President Barack Obama gives his State of the Union address to a joint session of Congress in the House Chamber of the U.S. Capitol, Jan. 27, 2010. (Official White House Photo by Pete Souza) This official White House photograph is being made available only for publication by news organizations and/or for personal use printing by the subject(s) of the photograph. The photograph may not be manipulated in any way and may not be used in commercial or political materials, advertisements, emails, products, promotions that in any way suggests approval or endorsement of the President, the First Family, or the White House.

America must not resist change

On January 12, Obama found himself for the last time delivering the State of the Union Address. Throughout the speech the President talked about the economic recovery, the Affordable Care Act, climate change and America’s standing in the world. But most importantly he talked about the future of the United States, In not so many words his speech was a plea for the American people to question what they envision America to be and what being American will mean in the future.

His speech summarized what the 2016 US Presidential election will be about: a referendum on American national identity.

The President is right. The United States is facing a period of change where uncertainty looms over its security and the place it has in the world. China, despite its current economic turmoil seem to become stronger and stronger. Technology is changing our way of life and inequality seems to be growing instead of shrinking. The President calls for unity in the face of change and for America to overcome the fear of change.

That unity has been long gone and it is exemplified by how little Republicans clapped even when the President made valid points that could be supported by all in his speech. It seemed that Republicans found little truth in anything the President says, even when he has facts to back him up.

Republicans may claim that the current state of affairs is caused  — at least on their side — by Donald Trump, the billionaire turned politician who argues with braggadocio that he will make America great again. Yes, he has insulted Mexicans by stating that they’re all rapist, Muslims by proposing to register them despite the fact that this might be unconstitutional. His offenses are many more but he is not the only one making such outrageous statements. What differentiates him from his opponents is that he does not speak in code to appear politically correct. He insults, he shouts and the Republican base applauds.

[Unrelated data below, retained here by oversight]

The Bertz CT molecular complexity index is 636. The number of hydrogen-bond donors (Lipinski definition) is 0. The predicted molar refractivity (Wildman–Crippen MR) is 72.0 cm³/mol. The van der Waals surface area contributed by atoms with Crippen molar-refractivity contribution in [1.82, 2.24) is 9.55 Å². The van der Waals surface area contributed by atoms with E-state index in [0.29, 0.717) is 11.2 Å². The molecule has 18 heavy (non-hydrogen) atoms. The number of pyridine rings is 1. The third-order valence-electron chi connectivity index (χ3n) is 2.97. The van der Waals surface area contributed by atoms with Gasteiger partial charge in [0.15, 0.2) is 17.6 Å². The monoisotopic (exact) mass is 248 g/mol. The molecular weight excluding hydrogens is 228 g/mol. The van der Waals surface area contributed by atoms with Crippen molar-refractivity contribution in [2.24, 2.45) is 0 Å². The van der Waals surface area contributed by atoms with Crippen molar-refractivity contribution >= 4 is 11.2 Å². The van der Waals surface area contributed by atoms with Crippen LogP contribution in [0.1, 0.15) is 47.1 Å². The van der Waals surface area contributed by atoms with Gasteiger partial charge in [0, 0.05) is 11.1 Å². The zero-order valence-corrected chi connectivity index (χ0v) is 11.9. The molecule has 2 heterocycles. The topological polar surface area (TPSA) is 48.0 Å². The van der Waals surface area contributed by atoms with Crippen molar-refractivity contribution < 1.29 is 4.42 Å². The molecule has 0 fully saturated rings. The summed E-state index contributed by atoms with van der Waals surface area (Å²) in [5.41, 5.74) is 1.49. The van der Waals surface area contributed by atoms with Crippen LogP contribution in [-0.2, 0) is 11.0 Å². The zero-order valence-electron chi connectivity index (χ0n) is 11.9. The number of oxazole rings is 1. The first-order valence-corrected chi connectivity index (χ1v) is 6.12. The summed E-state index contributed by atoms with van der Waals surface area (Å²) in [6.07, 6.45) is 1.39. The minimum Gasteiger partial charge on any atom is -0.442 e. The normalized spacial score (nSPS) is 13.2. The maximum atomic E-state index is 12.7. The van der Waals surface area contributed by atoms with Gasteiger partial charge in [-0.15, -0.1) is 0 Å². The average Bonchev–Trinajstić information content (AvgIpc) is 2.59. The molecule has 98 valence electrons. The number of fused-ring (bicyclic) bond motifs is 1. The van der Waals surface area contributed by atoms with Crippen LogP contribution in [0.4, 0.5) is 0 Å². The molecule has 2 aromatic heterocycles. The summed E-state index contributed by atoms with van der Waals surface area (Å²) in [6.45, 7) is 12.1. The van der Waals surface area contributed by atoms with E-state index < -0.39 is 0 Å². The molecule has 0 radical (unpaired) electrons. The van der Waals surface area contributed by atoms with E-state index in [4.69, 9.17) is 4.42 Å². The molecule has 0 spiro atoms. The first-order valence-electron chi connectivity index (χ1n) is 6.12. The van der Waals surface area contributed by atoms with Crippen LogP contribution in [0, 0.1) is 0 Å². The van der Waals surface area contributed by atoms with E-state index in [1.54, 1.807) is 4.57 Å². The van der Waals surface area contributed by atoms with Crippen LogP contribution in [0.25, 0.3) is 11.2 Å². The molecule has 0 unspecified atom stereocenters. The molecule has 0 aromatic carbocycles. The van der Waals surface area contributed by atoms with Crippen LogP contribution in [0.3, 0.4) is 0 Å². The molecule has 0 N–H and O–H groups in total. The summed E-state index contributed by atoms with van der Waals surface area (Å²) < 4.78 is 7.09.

All of this is symptomatic of a polarization so extreme that it may remind some of the polarization in  the 1850s that led to the American Civil War after Lincoln’s election. It is so bad that people affiliated with the Republican or Democratic party believe that their counterparts may lead the country to ruin.

“… Democracy does require basic bonds of trust between its citizens. It doesn’t work if we think the people who disagree with us are all motivated by malice. It doesn’t work if we think that our political opponents are unpatriotic or trying to weaken America.”  Those basic bonds of trust have been broken. The country now finds itself with  Democrats looking in one direction and actively trying to be as inclusive as possible, and with the Republicans hoping to go back to the 1950s as they have been doing since Nixon decided to go after the South.

This is the real problem. America finds itself at a crossroad. It can decide to look back and resist change or it can decide to ride the wave to success and emerge as a stronger and more respected global power as a result. It can decide to lash out against the world and to target “people because of race or religion” and therefore betray its values, or it can show the world how open and diverse it can be. There is little room for compromise when the two options available are so different.

“We did not, in the words of Lincoln, adhere to the ‘dogmas of the quiet past’” said Obama when talking about other instances where America found itself confronted with change.  Coming November Americans will have to decide which side to take in what looks more and more like a tribal conflict. They will have to vote on a referendum on American national identity. History teaches us that the ways of the past tend to lose out — whether they like it or not —  by the forces of change. The past ways lost the battle when Jim Crow laws were overturned in the 1960s. They lost again when women fought for their rights and more recently when the Supreme Court struck down DOMA. Republicans are likely fighting a losing battle. Some will argue that they might loose this upcoming election and position themselves on the right side of change. This would lead to a less polarized nation and for the restoration of unity within the Union. But politicians have short memories as the doubts the party had about itself after Romney’s defeat in 2012 were quickly forgotten when the Presidential election cycle started.

Obama may be optimistic about the future. I am certain history will be this time on the side of the Democrats as it happened to be on the side of Republicans in the nineteenth19th century. But for the polarization to end the Republican party will need to be so drastically defeated that the only way for them to survive would be to become champions of change forward, not backwards.

Until then I hope the Democrats will continue to win the White House.